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Eye on '07: DS

Two screens good, one screen bad!

It's a gimmick! It's a fad! It's a silly toy! It'll never stand up against the might of the vastly more powerful PSP! Who wants to play games on a touch-screen anyway? What developer is going to use the second screen for anything other than a stupid map or something?

It's been a while since you heard any of those diatribes, hasn't it? That's because in the last two years, the Nintendo DS has proved over and over again that its detractors were full of hot air. Sales of the console itself are impressive - sales of software are absolutely stunning, even more so when you consider the success of many third-party titles on the system. Top-notch third party games on a Nintendo platform? Good lord.

That said, many of the games on our list for the year are Nintendo-published titles - but as with the Wii list last week, it's important to point out that this is probably a list you'll point and laugh at in 12 months time. This year's big DS titles will undoubtedly come out of left field and surprise us all, just as they have done in the past. That's what makes the handheld console so exciting.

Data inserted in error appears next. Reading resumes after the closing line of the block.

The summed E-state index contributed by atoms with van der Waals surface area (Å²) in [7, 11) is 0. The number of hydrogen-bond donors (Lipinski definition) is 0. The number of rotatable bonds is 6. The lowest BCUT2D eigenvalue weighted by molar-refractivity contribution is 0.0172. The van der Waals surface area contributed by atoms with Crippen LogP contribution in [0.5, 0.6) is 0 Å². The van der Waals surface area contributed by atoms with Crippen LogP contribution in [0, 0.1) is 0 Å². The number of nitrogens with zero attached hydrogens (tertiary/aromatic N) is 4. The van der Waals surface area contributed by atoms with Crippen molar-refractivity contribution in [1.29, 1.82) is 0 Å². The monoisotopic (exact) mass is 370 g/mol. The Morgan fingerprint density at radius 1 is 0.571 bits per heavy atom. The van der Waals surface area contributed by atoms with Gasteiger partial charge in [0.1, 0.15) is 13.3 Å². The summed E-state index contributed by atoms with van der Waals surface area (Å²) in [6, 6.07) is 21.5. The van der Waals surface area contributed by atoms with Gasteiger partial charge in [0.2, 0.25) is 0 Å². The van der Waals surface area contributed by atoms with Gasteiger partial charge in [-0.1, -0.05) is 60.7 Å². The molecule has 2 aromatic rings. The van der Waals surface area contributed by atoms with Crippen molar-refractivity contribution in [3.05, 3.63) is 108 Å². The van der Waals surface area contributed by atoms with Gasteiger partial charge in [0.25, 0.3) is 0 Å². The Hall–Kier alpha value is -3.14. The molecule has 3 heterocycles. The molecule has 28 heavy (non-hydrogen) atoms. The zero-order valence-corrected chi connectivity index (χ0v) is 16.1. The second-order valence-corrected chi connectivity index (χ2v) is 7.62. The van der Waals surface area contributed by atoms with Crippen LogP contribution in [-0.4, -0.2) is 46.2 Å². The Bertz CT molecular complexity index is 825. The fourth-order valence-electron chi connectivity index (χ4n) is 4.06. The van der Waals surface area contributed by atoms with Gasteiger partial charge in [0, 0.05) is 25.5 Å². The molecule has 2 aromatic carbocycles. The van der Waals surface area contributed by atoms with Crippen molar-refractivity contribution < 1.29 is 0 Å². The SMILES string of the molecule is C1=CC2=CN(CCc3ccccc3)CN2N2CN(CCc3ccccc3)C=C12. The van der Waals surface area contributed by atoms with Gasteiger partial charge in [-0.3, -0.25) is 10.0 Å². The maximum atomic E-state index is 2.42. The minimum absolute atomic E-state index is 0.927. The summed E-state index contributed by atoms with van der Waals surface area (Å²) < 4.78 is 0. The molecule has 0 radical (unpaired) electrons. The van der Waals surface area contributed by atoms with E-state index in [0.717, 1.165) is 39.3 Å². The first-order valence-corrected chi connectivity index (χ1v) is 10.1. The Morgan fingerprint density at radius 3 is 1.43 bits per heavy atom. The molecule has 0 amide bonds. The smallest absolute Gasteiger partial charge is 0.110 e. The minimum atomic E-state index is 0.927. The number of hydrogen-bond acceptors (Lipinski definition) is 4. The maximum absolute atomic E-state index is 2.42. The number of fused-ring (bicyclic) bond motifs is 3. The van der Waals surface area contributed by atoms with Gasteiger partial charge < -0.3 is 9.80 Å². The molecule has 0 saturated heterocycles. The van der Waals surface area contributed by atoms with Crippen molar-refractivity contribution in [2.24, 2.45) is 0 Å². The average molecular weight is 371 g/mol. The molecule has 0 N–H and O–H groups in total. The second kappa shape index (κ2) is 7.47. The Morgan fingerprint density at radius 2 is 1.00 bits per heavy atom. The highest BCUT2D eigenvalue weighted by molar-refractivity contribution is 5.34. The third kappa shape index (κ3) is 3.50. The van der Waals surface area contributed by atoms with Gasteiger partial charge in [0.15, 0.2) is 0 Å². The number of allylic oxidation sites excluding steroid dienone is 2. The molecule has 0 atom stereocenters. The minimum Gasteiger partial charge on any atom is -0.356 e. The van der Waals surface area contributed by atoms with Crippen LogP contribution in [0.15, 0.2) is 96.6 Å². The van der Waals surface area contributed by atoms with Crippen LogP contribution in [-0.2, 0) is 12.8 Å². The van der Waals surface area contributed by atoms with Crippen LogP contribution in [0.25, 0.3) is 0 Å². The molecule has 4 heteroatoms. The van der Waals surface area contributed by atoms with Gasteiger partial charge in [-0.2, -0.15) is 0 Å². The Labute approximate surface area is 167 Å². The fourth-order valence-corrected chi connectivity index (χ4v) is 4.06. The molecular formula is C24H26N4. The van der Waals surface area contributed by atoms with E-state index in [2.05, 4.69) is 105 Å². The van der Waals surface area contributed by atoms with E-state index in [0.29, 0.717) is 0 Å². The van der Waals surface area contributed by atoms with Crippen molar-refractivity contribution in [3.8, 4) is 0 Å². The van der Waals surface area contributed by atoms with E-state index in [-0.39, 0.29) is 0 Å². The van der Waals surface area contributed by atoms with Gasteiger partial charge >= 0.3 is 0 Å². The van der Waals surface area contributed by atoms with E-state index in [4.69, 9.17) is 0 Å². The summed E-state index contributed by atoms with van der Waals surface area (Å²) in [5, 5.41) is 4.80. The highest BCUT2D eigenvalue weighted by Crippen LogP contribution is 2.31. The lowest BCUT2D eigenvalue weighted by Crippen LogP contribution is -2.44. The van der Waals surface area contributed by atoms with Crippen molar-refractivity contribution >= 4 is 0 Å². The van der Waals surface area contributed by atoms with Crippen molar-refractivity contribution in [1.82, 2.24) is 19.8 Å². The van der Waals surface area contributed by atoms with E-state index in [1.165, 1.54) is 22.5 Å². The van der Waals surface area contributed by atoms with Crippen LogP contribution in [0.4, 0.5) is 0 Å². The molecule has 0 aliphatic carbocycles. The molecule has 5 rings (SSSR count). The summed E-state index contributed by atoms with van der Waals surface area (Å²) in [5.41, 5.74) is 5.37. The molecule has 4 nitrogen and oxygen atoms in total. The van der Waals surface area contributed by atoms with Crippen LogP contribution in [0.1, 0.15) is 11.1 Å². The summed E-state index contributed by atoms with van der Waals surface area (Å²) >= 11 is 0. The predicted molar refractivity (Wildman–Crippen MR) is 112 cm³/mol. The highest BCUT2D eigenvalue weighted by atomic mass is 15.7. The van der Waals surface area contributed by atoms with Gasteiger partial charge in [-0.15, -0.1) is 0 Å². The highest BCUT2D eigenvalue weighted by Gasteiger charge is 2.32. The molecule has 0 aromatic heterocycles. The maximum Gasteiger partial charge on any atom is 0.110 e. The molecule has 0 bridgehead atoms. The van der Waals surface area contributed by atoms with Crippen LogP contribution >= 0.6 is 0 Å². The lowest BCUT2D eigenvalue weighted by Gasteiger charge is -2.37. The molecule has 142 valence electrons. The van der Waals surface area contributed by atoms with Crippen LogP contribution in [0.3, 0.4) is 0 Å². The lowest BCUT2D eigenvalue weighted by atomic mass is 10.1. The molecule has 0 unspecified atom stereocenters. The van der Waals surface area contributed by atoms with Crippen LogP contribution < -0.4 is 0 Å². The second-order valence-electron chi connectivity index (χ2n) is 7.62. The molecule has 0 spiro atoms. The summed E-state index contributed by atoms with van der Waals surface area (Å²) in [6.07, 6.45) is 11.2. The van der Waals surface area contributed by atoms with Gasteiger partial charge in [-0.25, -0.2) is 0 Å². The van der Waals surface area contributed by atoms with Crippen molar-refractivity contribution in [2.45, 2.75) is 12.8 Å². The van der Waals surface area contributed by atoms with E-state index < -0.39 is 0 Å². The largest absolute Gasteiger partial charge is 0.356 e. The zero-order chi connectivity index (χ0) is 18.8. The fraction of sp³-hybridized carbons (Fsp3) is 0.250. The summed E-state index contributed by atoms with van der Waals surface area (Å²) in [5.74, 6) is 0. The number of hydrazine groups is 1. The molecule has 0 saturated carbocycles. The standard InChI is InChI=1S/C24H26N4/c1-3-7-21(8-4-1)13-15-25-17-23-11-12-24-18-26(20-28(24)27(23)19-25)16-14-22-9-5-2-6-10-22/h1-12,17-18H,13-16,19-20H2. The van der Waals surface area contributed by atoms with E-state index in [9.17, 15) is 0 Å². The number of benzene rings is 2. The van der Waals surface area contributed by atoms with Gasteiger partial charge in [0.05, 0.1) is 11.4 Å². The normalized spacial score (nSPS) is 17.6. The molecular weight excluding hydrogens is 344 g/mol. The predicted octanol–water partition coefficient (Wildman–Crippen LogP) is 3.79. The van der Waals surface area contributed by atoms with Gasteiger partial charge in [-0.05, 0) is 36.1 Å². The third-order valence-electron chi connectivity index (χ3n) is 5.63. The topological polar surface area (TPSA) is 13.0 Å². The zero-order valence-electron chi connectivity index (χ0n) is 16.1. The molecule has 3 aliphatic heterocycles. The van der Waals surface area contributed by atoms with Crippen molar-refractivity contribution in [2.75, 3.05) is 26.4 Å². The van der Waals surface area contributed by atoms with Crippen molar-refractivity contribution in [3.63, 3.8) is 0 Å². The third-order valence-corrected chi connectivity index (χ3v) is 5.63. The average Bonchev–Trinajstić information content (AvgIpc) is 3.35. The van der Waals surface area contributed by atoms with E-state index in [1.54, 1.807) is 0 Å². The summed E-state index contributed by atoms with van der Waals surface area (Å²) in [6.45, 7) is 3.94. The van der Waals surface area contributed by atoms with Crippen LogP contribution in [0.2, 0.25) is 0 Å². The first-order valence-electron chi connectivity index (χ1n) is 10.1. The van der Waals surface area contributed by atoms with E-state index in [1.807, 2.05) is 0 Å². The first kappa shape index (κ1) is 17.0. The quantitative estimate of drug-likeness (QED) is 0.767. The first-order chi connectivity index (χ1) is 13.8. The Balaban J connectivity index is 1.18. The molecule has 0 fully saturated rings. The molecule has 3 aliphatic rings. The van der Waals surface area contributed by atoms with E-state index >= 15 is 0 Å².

Eurogamer's Top Picks - DS

Children of Mana

  • Developer: Nex Entertainment
  • Publisher: Square Enix / Nintendo
  • DS Exclusive
  • Gamepage

The first really big DS title of the year is out in just a few days, and undoubtedly already drawing nostalgic sighs from those who remember the SNES era. The latest in the Seiken Densetsu series of action role-playing titles retains the basic combat system of its predecessors, with real-time 2D battles, viewed from a top down perspective, being the order of the day. However, it does deviate from the design of the previous games in a number of key areas - with the gameplay being transposed into a number of dungeons, which characters travel to from the central hub of Mana Village, and the weapon system being simplified down to four core weapon types which can be wielded by any given character.

Despite this simplification, the game retains an elegant and exceptionally enjoyable battle system, not least because of a clever dual wielding system that gives each character two weapon slots, activated independently by the X and A buttons. In true Mana style, each weapon also has a different effect on the environment you're travelling through, so you'll switch weapons for puzzle-solving of sorts as much as for combat purposes. Magic, too, has been simplified in a manner which makes for a more tactical game; on each outing from Mana Village, you choose an Elemental to bring with you, and when summoned, you can either use it to attack the enemy or to bestow benefits on your party.